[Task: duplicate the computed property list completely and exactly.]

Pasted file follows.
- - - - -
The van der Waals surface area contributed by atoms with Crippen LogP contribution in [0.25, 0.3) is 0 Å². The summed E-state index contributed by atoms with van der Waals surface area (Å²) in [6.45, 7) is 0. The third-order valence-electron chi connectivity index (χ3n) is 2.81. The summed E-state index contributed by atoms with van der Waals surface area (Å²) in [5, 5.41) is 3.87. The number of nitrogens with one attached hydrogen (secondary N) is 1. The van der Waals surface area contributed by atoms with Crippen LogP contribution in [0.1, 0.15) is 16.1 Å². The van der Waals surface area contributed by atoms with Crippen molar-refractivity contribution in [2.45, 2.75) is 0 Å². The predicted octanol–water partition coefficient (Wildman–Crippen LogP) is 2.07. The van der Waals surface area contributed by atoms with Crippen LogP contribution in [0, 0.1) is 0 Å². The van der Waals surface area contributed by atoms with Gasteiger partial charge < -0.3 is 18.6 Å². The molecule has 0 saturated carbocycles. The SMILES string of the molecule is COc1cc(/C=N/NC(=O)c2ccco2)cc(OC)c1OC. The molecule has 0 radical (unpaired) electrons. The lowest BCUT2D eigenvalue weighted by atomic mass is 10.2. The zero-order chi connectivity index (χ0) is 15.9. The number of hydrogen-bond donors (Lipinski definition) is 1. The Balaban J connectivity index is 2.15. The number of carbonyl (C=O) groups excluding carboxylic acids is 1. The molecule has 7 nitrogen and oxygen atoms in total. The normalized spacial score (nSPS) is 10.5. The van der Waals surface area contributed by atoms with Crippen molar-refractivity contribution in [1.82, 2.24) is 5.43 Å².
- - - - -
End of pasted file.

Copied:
The van der Waals surface area contributed by atoms with Crippen LogP contribution in [0.25, 0.3) is 0 Å². The summed E-state index contributed by atoms with van der Waals surface area (Å²) in [6.45, 7) is 0. The third-order valence-electron chi connectivity index (χ3n) is 2.81. The summed E-state index contributed by atoms with van der Waals surface area (Å²) in [5, 5.41) is 3.87. The number of nitrogens with one attached hydrogen (secondary N) is 1. The van der Waals surface area contributed by atoms with Crippen LogP contribution in [0.1, 0.15) is 16.1 Å². The van der Waals surface area contributed by atoms with Crippen molar-refractivity contribution in [2.45, 2.75) is 0 Å². The predicted octanol–water partition coefficient (Wildman–Crippen LogP) is 2.07. The van der Waals surface area contributed by atoms with Crippen LogP contribution in [0, 0.1) is 0 Å². The van der Waals surface area contributed by atoms with Gasteiger partial charge < -0.3 is 18.6 Å². The molecule has 0 saturated carbocycles. The SMILES string of the molecule is COc1cc(/C=N/NC(=O)c2ccco2)cc(OC)c1OC. The molecule has 0 radical (unpaired) electrons. The lowest BCUT2D eigenvalue weighted by atomic mass is 10.2. The zero-order chi connectivity index (χ0) is 15.9. The number of hydrogen-bond donors (Lipinski definition) is 1. The Balaban J connectivity index is 2.15. The number of carbonyl (C=O) groups excluding carboxylic acids is 1. The molecule has 7 nitrogen and oxygen atoms in total. The normalized spacial score (nSPS) is 10.5. The van der Waals surface area contributed by atoms with Crippen molar-refractivity contribution in [1.82, 2.24) is 5.43 Å².